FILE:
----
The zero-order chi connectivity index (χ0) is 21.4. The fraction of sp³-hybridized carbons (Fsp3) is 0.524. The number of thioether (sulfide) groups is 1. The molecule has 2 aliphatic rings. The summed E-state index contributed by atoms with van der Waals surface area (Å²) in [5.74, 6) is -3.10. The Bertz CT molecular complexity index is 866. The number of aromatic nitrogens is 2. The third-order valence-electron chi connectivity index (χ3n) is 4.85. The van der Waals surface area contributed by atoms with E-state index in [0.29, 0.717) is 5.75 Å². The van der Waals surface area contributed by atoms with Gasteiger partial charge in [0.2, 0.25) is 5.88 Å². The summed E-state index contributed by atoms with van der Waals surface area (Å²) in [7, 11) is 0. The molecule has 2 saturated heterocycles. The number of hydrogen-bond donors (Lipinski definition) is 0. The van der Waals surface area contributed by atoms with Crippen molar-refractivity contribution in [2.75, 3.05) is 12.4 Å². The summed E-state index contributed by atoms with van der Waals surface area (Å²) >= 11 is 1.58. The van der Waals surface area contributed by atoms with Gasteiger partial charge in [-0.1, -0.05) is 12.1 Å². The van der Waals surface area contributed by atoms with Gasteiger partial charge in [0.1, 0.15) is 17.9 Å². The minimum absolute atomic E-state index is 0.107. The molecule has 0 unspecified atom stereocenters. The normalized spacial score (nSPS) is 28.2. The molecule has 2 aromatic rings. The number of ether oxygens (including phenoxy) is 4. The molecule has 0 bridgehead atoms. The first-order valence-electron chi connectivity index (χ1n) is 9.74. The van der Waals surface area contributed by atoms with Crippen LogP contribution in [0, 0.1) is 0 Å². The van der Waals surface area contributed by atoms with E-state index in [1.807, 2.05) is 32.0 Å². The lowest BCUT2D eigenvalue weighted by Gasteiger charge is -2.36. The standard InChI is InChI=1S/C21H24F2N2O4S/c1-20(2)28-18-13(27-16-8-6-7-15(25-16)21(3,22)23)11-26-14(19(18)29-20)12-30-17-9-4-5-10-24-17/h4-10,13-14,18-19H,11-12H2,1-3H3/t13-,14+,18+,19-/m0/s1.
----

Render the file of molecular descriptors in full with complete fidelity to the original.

The zero-order chi connectivity index (χ0) is 21.4. The fraction of sp³-hybridized carbons (Fsp3) is 0.524. The number of thioether (sulfide) groups is 1. The molecule has 2 aliphatic rings. The summed E-state index contributed by atoms with van der Waals surface area (Å²) in [5.74, 6) is -3.10. The Bertz CT molecular complexity index is 866. The number of aromatic nitrogens is 2. The third-order valence-electron chi connectivity index (χ3n) is 4.85. The van der Waals surface area contributed by atoms with E-state index in [0.29, 0.717) is 5.75 Å². The van der Waals surface area contributed by atoms with Gasteiger partial charge in [0.2, 0.25) is 5.88 Å². The summed E-state index contributed by atoms with van der Waals surface area (Å²) in [7, 11) is 0. The molecule has 2 saturated heterocycles. The number of hydrogen-bond donors (Lipinski definition) is 0. The van der Waals surface area contributed by atoms with Crippen molar-refractivity contribution in [2.75, 3.05) is 12.4 Å². The summed E-state index contributed by atoms with van der Waals surface area (Å²) >= 11 is 1.58. The van der Waals surface area contributed by atoms with Gasteiger partial charge in [-0.1, -0.05) is 12.1 Å². The van der Waals surface area contributed by atoms with Gasteiger partial charge in [0.1, 0.15) is 17.9 Å². The minimum absolute atomic E-state index is 0.107. The molecule has 0 unspecified atom stereocenters. The normalized spacial score (nSPS) is 28.2. The molecule has 2 aromatic rings. The number of ether oxygens (including phenoxy) is 4. The molecule has 0 bridgehead atoms. The first-order valence-electron chi connectivity index (χ1n) is 9.74. The van der Waals surface area contributed by atoms with Crippen LogP contribution in [0, 0.1) is 0 Å². The van der Waals surface area contributed by atoms with E-state index in [1.807, 2.05) is 32.0 Å². The lowest BCUT2D eigenvalue weighted by Gasteiger charge is -2.36. The standard InChI is InChI=1S/C21H24F2N2O4S/c1-20(2)28-18-13(27-16-8-6-7-15(25-16)21(3,22)23)11-26-14(19(18)29-20)12-30-17-9-4-5-10-24-17/h4-10,13-14,18-19H,11-12H2,1-3H3/t13-,14+,18+,19-/m0/s1.